Grow water-wise with xeriscaping
Blame it on La Niņa. La Niņa is the weather pattern that
has roosted like a brood hen on
There is an alternative to brown lawns and withered flowerbeds that doesn't involve copious amounts of concrete or flouting water rationing. It is called xeriscaping, which means to plan and plant a landscape that thrives in low-water conditions. Xeriscaping has a number of facets and recommended practices tend to be regionally specific, but what follows are some general rules for creating a garden that conserves precious water resources and still looks good during the wilting weather that is soon to come.
began out of necessity in the western
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Xeriscaping can be adapted to work in both sunny or shady locations and with any soil type. Both sand and clay soils should have organic matter added in order to increase the water-holding capacity for sand and improve the ability for water to percolate through clay and to reach the plants' roots. A small amount of water-retaining agricultural polymer should also be worked into the planting area. This polymer is sold in the garden section of many "big box" stores or over the internet from nursery or garden supply outlets. It resembles granulated sugar, and the granules expand as they absorb water and dissolved fertilizer. Polymers prevent sandy soils from drying too quickly, and they help to aerate heavy clay as they expand and contract. The polymers make the greatest use of any rain that falls, preserving it and releasing water and nutrients when the soil dries out, eliminating the need for watering in between times.
An additional fixture recommended for the dry garden is a rain barrel. Rain barrels have come a long way from the old oaken bucket. Most are made to blend into the landscape and are covered to keep mosquitos from breeding and algae from growing, some connect directly to a downspout on the home and prevent runoff, and a few have a hose and spigot attached that makes accessing the water easy. Rainwater is the optimum plant hydrator - it is the perfect pH, contains no chemicals and is at a temperature that won't shock the plant. Using water collected from a dehumidifier is also recommended, as it has many of the properties of rain water.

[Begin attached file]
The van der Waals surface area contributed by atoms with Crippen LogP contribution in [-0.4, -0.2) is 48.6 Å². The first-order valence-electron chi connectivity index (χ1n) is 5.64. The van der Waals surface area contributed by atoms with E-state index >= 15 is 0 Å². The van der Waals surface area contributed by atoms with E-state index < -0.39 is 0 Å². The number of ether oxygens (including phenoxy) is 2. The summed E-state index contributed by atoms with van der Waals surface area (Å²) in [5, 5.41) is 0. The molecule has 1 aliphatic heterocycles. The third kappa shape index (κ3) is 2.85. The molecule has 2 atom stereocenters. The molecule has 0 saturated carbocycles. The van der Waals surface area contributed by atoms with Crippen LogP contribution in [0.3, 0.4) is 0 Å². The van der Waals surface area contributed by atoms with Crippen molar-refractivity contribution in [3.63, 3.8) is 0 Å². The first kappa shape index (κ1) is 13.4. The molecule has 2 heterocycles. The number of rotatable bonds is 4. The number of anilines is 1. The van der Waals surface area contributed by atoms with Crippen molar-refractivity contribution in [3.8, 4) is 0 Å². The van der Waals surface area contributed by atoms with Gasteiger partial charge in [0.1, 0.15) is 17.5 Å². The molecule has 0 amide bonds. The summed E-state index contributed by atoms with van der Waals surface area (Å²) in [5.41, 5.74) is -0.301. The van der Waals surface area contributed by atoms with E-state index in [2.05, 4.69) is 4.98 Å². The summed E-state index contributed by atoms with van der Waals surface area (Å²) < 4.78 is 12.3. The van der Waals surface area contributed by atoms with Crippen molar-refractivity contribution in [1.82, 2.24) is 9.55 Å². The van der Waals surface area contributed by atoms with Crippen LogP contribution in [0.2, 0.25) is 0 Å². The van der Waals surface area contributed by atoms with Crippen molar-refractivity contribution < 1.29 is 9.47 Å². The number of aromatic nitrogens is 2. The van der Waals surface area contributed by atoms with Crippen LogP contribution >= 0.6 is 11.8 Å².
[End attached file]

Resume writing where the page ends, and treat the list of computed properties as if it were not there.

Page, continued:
If additional irrigation is needed, then try to use either a drip irrigation system or have microemitters added to the water lines. Both of these use very little water, because they concentrate watering on the root zones of plants and lose less to evaporation than do sprinkler-type irrigation systems. Drip lines can be covered with mulch, shielding the water further from evaporation while masking the line from view.
Mulch is an absolute in a xeriscaped area. Covering bare areas with 2 to 4 inches of mulch lowers the soil temperature u to 10 degrees and keeps the soil from drying out from sun and wind exposure. Mulch should be laid in late spring. This allows spring rains to penetrate the soil surface easily and it insulates the soil against the sustained hot temperatures of summer. If organic mulches such as pine bark, grass clippings or shredded leaves are used, then be sure to top dress with some nitrogen-rich fertilizer. As organic mulch decays it draws nitrogen from the soil, robbing the plants of needed growth food. The added nitrogen, preferably in a time-released form, will maintain nitrogen levels in the soil while it gives composting bacteria a boost.
Finally there is the matter
of plant selection. This varies according to growing zone, but some plants are
hardy enough to be able to thrive in most areas of the
Is there any way a xeriscaped yard can sustain a lawn? As long as the
homeowner can keep an open mind as to what constitutes a lawn, the answer is
"yes." Minimize the use of Kentucky bluegrass; of all of the grass
Whether a homeowner wishes to cut his or her water bill during the summer or if compliance with water rationing is a consideration, xeriscaping affords the homeowner the ability to reduce water consumption in the garden without sacrificing appearances. County extension offices or local nurseries can recommend the best water-wise plant material to include in a xeriscape.